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Earlier this summer, Amazon beat out Walmart to become the world's largest retailer. All it took was three decades and a worldwide pandemic that shifted e-commerce adoption into lightspeed.

Next up? The tech giant could be angling for the title of world's biggest media company — its latest move, announced Tuesday, brings Amazon's palm scanning retail technology to the world of live concerts.

Give a Hand for The Band

Bringing new meaning to the term "give a hand," Amazon introduced its palm-recognition technology, Amazon One, to Denver's famed Red Rocks Amphitheatre. Concertgoers can now create a ticketing account with the venue and enter shows with the swipe of the hand.

It's the first time the tech is being used outside of Amazon's stores, where shoppers can pay for groceries by swiping their palms, and will be rolled out in more venues through a partnership with entertainment giant AEG. Amazon hopes scanning technology will one day rival contactless cards and QR codes, but so far adoption has been muted. Users are in the "tens of thousands" and the company even started offering people $10 in credit to sign up.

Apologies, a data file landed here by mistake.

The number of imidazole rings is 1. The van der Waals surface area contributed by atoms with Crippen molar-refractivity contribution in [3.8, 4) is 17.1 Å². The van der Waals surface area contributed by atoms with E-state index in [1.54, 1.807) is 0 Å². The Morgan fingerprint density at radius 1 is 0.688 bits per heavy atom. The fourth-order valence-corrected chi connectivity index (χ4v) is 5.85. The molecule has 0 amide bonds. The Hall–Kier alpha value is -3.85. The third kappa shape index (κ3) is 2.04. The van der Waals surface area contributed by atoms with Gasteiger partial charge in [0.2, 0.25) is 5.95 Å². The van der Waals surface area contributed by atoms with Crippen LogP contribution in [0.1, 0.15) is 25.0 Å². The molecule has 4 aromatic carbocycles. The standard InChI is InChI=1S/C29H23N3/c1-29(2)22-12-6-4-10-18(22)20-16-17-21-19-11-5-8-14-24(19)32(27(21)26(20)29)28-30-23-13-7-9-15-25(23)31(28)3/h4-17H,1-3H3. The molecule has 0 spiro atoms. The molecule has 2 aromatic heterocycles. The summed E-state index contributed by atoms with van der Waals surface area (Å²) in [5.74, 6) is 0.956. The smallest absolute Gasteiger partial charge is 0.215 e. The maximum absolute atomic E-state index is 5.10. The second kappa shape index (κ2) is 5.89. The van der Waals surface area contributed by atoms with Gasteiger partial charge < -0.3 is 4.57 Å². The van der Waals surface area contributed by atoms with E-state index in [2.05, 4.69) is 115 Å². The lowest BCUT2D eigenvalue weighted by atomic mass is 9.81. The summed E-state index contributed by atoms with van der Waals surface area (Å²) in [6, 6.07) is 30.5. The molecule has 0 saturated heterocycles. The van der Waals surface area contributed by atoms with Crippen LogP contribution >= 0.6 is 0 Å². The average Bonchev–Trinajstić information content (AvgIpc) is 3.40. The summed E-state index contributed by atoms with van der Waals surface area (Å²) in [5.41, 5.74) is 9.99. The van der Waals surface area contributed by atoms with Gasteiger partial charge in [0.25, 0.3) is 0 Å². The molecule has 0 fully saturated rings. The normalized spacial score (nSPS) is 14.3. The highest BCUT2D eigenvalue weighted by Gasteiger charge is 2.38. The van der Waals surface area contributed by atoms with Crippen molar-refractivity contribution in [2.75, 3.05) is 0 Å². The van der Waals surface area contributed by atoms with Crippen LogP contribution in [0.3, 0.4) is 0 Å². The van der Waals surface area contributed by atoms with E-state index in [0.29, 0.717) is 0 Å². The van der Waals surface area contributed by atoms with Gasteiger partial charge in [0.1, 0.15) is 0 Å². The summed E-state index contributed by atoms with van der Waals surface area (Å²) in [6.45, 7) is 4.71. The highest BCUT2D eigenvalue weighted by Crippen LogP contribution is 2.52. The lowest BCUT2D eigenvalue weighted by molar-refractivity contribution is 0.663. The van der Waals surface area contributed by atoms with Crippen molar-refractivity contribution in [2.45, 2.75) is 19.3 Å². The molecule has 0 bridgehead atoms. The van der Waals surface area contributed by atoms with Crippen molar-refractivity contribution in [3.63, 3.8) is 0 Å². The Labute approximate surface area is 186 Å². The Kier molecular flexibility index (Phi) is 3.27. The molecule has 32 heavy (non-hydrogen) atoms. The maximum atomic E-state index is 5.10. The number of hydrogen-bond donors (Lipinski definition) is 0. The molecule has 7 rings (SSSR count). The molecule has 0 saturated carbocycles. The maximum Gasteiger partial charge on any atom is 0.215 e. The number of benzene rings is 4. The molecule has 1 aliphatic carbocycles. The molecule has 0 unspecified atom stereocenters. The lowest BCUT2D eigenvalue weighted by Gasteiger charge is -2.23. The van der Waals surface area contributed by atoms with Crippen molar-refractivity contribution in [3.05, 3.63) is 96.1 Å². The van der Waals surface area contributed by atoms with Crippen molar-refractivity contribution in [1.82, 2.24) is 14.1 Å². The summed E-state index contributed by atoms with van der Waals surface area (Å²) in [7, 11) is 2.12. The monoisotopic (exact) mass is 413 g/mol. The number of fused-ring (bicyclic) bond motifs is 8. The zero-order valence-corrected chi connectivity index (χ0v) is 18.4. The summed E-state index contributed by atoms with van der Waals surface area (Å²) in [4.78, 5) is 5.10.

Lord of the Bling: Hands or no hands, the spring to entertainment venues is no surprise. On Tuesday, Amazon's new CEO Andy Jassy declared "it's still early days for us in media." That's something, because the company is already throwing a lot of weight around:

  • Amazon spent $11 billion on streaming video and music content in 2020, up from $7.8 billion in 2019. Its upcoming Lord of the Rings adaptation, the first season of which will cost $465 million, is looking like the most expensive television show ever.
  • The company is increasingly buying up live sports rights, including some MLB, NFL, and English Premier League soccer games. It's currently in talks to acquire broadcasting rights for the NFL's "Sunday Ticket" — which could cost $2.5 billion per year.

Back to Basics: Nascent media empire aside, Amazon still has its eyes on what butters its bread: on Tuesday the company said it'll hire 125,000 employees to staff its massive network of fulfillment centers and airport hubs.